This subsection describes the tokens that build up lines. Each of the categories below is specified with a regular expression, using square brackets for character ranges, + to indicate at least one repetition, | for alternatives, and otherwise characters are literals. The characters \r and \n are used for return (ASCII 13) and newline (ASCII 10), respectively. In addition to the constraints below, no token may be more than 100 characters.
name := [-a-zA-Z0-9_#()]+ names include hyphen, letters, numbers
      underscore, hash, and parens
number := [0-9]+ sequence of digits
negnumber := -[0-9]+ a negative sign followed by a sequence of digits
bot := name
loc := name
bank-value := number must be between 0 and 1000 inclusive
loot := number must be between 0 and 6000 inclusive
world := number must be between 0 and 200 inclusive
distance := number must be between 0 and the number of nodes inclusive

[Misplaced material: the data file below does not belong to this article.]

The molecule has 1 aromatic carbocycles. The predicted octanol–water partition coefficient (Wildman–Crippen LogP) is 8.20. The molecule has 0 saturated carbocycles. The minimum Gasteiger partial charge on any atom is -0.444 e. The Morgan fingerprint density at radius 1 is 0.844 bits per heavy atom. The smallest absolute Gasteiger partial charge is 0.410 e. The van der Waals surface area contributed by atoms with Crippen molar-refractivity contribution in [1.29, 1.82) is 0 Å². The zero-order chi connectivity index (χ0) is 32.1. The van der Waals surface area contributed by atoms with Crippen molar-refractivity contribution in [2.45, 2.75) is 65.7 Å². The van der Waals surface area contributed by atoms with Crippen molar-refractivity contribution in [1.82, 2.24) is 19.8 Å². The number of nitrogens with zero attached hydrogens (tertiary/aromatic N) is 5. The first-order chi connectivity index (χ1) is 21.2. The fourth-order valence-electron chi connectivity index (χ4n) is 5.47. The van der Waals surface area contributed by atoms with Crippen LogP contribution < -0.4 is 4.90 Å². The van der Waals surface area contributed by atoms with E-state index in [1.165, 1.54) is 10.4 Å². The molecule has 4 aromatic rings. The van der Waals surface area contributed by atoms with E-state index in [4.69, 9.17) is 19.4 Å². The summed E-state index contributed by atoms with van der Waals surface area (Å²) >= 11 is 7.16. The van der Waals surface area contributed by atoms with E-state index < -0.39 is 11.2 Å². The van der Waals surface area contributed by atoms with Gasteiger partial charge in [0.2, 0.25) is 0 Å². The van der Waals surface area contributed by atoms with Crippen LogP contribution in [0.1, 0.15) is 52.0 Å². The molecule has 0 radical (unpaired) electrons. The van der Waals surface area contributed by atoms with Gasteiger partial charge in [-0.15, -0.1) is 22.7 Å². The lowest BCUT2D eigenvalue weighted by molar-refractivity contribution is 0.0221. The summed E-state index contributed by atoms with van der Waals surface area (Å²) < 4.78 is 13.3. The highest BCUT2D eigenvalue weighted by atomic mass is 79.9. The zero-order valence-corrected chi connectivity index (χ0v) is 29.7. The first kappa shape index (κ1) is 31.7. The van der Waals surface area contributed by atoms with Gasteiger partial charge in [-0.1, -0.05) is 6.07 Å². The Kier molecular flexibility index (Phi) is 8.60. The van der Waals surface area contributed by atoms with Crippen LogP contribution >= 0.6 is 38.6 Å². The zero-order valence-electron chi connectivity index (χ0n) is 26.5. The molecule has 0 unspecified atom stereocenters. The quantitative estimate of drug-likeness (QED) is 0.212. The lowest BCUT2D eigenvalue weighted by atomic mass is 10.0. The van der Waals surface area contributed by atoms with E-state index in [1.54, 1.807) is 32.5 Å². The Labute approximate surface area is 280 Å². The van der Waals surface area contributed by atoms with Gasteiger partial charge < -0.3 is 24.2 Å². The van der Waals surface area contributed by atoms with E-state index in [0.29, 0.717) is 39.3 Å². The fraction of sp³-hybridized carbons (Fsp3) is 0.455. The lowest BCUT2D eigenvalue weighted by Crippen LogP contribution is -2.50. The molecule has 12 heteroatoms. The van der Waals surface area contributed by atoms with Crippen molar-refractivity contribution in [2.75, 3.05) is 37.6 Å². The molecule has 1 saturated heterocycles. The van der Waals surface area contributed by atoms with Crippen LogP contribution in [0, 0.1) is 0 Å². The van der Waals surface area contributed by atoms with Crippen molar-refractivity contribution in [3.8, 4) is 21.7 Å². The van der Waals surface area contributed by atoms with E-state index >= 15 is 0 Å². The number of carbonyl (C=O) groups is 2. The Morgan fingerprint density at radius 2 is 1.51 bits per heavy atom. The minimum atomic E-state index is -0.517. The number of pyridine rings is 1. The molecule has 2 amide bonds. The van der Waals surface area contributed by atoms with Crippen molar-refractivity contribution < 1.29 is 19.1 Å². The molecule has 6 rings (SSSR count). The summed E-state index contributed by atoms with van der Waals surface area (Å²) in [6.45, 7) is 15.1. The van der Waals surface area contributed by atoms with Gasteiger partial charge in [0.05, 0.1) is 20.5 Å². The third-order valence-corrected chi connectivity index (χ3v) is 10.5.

certainty := number | negnumber must be between -100 and 100 inclusive
coordinate := number must be betwen 0 and 1023 inclusive
eol := \r\n | \n
ptype := cop-foot | cop-car | robber
edge-type := car | foot
node-tag := hq | bank | robber-start | ordinary

3.2.2  Messages

Each of the grammars below describes the format of the messages from the edges in the state machines (figures 1 and 2).

Text in typewriter font is literal data. References to other parts of the spec are typeset in italics. Lines that are surrounded in parenthesis with a trailing asterisk (*) may appear any number of times between 0 and 1000 (with the exception of the last two messages in this section; see below).

Register: (C --> S)
Bots use this message to register with the server.
register-msg    :=    reg: bot ptype eol
World Skeleton: (S --> C)
This message indicates initial information that the player receives.
world-skeleton-msg    :=    wsk\ eol
          name: bot eol
          robber: bot eol
          cop: bot eol
          cop: bot eol
          cop: bot eol
          cop: bot eol
          cop: bot eol
          nod\ eol
          nod: loc node-tag coordinate coordinate eol )*
          nod/ eol
          edg\ eol